LR man among indictees in '16 supremacist killing

LAFAYETTE, La. -- A Little Rock man is among eight suspected members or associates of a white-supremacist prison gang called the Aryan Circle who have been indicted on federal charges in the 2016 killing of an alleged member of the gang.

An indictment unsealed Tuesday charges Jeremy Wade Jordan, 38, of Orange, Texas, with "violent crimes in aid of racketeering" in the slaying of Clifton Hallmark in Evangeline Parish.

Seven other members of the Aryan Circle, including Richard Alan Smith, 47, of Little Rock, are charged separately with being accessories after the fact to the slaying. The two-page indictment, handed up Thursday under seal, said they helped Jordan "in order to hinder and prevent his apprehension, trial and punishment."

Others indicted on the accessory charge are David Wayne "Big Dave" Williams, 36, of Sulphur, La.; Christina Marie Williams, 38, of Sulphur; Brian Elliot "Sneak" Granger, 36, of Beaumont, Texas; Leland Edward Hamm, 43, of Tulsa; Michael Paul Auxilien, 34, of Mamou, La.; and Stone Haynes, 49, of Beaumont, Texas.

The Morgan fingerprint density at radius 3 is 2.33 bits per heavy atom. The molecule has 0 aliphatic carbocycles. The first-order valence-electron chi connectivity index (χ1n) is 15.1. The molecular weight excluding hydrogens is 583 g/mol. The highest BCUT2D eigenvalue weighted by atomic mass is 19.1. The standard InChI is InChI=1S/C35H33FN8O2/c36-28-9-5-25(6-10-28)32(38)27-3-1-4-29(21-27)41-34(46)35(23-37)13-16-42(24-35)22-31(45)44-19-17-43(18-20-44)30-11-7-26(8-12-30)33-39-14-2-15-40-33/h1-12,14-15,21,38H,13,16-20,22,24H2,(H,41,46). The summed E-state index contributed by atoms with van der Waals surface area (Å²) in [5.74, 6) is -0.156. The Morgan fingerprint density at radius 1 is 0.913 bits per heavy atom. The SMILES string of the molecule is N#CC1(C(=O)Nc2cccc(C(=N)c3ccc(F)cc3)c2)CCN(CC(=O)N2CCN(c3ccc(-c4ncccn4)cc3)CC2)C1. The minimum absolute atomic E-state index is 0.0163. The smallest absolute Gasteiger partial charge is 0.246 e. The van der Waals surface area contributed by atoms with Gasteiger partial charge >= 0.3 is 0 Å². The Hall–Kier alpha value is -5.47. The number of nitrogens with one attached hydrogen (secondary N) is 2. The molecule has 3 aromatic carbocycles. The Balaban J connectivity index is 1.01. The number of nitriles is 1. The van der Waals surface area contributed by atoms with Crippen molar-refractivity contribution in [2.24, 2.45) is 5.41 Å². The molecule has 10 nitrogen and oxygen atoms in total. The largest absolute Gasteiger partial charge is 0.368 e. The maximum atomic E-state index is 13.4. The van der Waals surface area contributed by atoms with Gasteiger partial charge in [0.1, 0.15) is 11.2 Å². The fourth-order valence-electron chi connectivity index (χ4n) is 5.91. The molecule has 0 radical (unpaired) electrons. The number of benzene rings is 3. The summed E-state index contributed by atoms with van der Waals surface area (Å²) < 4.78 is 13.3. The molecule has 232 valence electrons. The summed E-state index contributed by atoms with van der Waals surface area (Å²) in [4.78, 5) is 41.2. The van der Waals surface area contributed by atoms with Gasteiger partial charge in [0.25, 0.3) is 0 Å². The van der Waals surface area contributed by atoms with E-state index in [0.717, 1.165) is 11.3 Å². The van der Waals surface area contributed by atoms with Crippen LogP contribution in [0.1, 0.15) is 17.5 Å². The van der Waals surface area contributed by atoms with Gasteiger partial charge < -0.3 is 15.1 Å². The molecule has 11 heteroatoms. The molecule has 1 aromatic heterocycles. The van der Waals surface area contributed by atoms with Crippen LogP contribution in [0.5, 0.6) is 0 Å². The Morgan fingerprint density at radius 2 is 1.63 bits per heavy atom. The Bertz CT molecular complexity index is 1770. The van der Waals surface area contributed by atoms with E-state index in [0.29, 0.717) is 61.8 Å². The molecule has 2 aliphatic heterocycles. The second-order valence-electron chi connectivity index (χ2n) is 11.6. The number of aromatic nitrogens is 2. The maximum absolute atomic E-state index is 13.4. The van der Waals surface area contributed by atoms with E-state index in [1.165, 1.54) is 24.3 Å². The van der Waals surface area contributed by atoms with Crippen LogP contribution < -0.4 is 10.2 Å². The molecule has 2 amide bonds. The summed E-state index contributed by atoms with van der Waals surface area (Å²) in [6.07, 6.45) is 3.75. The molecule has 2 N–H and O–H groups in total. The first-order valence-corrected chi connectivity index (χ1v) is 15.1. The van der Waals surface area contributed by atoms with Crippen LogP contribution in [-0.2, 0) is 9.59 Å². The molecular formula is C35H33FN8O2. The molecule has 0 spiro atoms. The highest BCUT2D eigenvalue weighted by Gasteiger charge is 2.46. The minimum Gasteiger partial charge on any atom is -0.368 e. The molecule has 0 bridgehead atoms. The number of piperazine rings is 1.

KLFY-TV reported that Hallmark, a Shreveport resident, was shot and killed July 1, 2016, during an argument at a Turkey Creek home. The indictment doesn't state whether the suspects were in or out of prison when Hallmark was killed.

Jordan's 12-page indictment, which a grand jury handed up Dec. 14, said he and others participated in Hallmark's killing "for the purpose of gaining entrance to and maintaining and increasing position in" the Aryan Circle. Jordan also is charged with illegally using a firearm.

Jordan's indictment doesn't include any other details of the killing, but it outlines the structure and operation of the "violent, race-based, 'white's only' prison-based gang" to which he allegedly belonged.

The Aryan Circle was founded around 1985 within the Texas prison system, with members engaged in drug and firearms trafficking, killings, robbery and kidnapping and other crimes, according to the indictment. The gang's influence recently has expanded to other rural and suburban areas in Texas and other states, including Louisiana and Missouri, and members often had tattoos incorporating Nazi-style symbols, the indictment said.

NW News on 03/25/2018

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